Vital numbers: 4.60 40-yard dash

Davis is a former basketball player with size, speed and athletic ability. He has some off-the-field issues and some work ethic questions. He was easy to spot on the practice fields at the Senior Bowl as one of the best athletes in pads. There is risk and reward in this decision. His skill set reminds me of Jerramy Stevens. His contract should be structured to make him earn the big money and hold the carrot out in front of him until he proves he's a pro. He can also rush the passer as a defensive end, which makes him even more intriguing. He would be a big addition to a team such as Buffalo, but Dick Jauron isn't the type to ignore the off-the-field stuff. Draft projection: Rounds 3-4 (though some teams wouldn't draft him in any round).

7. Brad Cottam, Tennessee

Height: 6-7   Weight: 270
College stats: 21 receptions, 1 TD
Vital numbers: 4.63 40-yard dash

Cottam has had injury issues and lacks great production. He opened some eyes at the Senor Bowl in that there was more to this guy than originally believed. He impressed me getting down the seam and splitting safeties. He's the tallest tight end in the draft and has very respectable numbers from his workouts. The 4.27-second short shuttle for a player this tall is impressive, as well as the 36 ½-inch vertical. Any team looking for a tight end -- such as the Giants got when they picked Kevin Boss last year -- will like what they see in Cottam. He could easily play pro football at 285 pounds and still beat linebacker coverage. Cottam could be a surprise pick in this draft. Draft projection: Rounds 3-4.

8. Jacob Tamme, Kentucky

Height: 6-3   Weight: 236
College stats: 35 starts, 133 receptions, 11 TDs
Vital numbers: 4.58 40-yard dash

What you see is what you get in Tamme. He increased his receptions each year in college and has all the subtle techniques to release, separate, block at the linebacker level and catch a bad pass. He understands coverages and rarely makes a mental error. He isn't a great player, but he should never be a bad player. I could see him on every special teams unit and working into the two tight end package by his second year. Draft projection: Round 4.

9. Jermichael Finley, Texas

Height: 6-4   Weight: 243
College stats: 17 starts, 76 receptions, 5 TDs
Vital numbers: 4.66 40-yard dash

I spent some time talking with this young man, and my first thought was he should stay in school for another year. He seems to have a very high opinion of himself for a guy who caught only five touchdowns in his career. He told me he thought he was going in the first round of this draft. He's a red shirt sophomore with very good athletic ability and one great game film (Oklahoma), which I watched. In time, he may be a fine player in the NFL, but if he gets off the line of scrimmage next year, he will struggle to recognize the coverages in front of him. Let someone else coach him through the developmental phase that awaits him in the NFL. Draft projection: Rounds 4-5.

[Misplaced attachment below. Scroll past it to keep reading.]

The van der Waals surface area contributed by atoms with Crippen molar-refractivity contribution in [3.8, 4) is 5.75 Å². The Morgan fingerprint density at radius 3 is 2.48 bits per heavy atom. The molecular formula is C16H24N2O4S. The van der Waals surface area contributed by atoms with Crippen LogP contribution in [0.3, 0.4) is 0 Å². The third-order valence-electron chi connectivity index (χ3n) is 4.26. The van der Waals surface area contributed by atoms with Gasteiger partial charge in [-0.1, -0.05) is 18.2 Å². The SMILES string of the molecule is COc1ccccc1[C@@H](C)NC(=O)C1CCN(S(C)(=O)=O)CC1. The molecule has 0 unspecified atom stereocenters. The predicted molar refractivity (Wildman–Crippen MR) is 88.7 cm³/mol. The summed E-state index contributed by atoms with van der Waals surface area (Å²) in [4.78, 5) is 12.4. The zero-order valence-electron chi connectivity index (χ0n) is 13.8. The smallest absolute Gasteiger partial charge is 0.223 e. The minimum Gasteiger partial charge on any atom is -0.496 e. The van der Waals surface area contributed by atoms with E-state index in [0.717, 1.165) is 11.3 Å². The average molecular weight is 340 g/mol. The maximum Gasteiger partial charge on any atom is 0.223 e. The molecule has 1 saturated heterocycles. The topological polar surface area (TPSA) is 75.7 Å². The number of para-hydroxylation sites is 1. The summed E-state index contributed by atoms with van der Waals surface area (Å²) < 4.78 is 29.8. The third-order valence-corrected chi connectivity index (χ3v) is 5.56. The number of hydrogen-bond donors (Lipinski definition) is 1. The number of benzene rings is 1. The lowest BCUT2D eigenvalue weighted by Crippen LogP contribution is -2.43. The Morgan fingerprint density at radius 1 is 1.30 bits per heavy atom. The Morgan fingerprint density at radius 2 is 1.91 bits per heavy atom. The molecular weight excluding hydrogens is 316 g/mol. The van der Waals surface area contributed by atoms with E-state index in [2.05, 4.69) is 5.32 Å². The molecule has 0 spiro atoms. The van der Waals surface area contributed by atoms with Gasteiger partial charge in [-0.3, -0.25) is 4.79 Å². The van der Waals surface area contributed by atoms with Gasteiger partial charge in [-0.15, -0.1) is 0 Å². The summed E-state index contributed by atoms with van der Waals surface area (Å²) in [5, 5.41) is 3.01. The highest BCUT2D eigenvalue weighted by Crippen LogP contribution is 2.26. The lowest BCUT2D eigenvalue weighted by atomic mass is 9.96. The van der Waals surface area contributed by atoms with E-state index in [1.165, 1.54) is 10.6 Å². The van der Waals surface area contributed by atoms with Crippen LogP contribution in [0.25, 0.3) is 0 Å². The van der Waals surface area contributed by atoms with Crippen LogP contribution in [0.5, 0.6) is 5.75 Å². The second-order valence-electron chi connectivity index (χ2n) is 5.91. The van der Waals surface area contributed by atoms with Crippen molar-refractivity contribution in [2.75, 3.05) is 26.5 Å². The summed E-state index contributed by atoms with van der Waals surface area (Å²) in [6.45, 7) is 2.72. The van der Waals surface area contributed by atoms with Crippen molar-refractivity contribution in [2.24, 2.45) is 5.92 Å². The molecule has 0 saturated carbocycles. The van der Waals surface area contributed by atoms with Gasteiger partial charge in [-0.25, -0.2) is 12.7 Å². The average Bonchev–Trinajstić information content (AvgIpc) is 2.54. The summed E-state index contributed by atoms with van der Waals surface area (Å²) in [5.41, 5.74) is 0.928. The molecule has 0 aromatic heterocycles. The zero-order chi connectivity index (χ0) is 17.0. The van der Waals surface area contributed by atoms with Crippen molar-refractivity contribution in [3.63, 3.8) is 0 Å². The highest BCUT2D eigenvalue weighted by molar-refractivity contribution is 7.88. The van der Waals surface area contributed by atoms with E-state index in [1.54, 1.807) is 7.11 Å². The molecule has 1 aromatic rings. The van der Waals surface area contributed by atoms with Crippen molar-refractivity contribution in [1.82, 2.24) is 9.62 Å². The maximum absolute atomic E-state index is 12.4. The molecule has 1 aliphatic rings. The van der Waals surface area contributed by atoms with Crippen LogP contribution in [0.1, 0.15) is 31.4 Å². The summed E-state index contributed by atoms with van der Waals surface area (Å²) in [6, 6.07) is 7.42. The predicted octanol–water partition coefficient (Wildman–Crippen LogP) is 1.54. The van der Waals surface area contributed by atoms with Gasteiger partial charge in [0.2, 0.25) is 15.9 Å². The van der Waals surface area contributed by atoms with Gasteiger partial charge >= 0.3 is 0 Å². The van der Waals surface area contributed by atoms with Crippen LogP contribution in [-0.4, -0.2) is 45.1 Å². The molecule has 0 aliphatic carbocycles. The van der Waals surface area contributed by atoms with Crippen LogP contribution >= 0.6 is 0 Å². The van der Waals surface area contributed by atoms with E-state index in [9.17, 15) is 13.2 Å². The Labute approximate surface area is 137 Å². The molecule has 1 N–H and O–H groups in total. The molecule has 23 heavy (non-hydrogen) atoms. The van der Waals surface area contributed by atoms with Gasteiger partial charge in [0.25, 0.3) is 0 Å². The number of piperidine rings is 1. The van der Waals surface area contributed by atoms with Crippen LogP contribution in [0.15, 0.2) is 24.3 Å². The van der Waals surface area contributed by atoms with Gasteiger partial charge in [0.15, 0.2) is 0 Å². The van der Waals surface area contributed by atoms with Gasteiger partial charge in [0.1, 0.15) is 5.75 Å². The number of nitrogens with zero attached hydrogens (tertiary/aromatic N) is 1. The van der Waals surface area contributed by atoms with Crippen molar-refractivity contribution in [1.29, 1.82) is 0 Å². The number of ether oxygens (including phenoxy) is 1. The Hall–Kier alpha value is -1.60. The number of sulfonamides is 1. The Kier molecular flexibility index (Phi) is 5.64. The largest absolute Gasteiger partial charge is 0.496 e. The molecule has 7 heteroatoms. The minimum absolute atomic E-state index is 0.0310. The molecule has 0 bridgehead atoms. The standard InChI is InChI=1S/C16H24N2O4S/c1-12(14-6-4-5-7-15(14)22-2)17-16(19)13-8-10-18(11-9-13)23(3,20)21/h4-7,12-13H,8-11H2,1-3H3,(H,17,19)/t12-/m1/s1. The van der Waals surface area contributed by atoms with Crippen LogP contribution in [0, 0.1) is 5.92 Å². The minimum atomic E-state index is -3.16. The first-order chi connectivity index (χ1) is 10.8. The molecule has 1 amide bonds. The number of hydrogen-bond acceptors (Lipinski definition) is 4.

10. Gary Barnidge, Louisville

Height: 6-5   Weight: 243
College stats: 31 starts, 108 receptions, 17 TDs
Vital numbers: 4.65 40-yard dash

Barnidge is a four-year player who caught more passes each year of his career. His height and hands make him a good NFL prospect. Not physical enough for in-line duties like a Kyle Brady, but may have a chance to perform like Brent Celek did for the Eagles last year. Draft projection: Round 6.

There are interesting prospects still left on the board, and the late sixth round should see a run at the position lasting into the seventh round with the following guys getting selected for a specific tight end need along with their ability to help on special teams:

» Craig Stevens, California -- An in line blocker who had the most reps on the bench press test.
» Tom Santi, Virginia -- Another aggressive blocking type who would fit with the Dolphins or the Lions.

Other notable tight ends include Adam Bishop, Nevada; Darrell Strong, Pittsburgh; and Derek Fine, Kansas.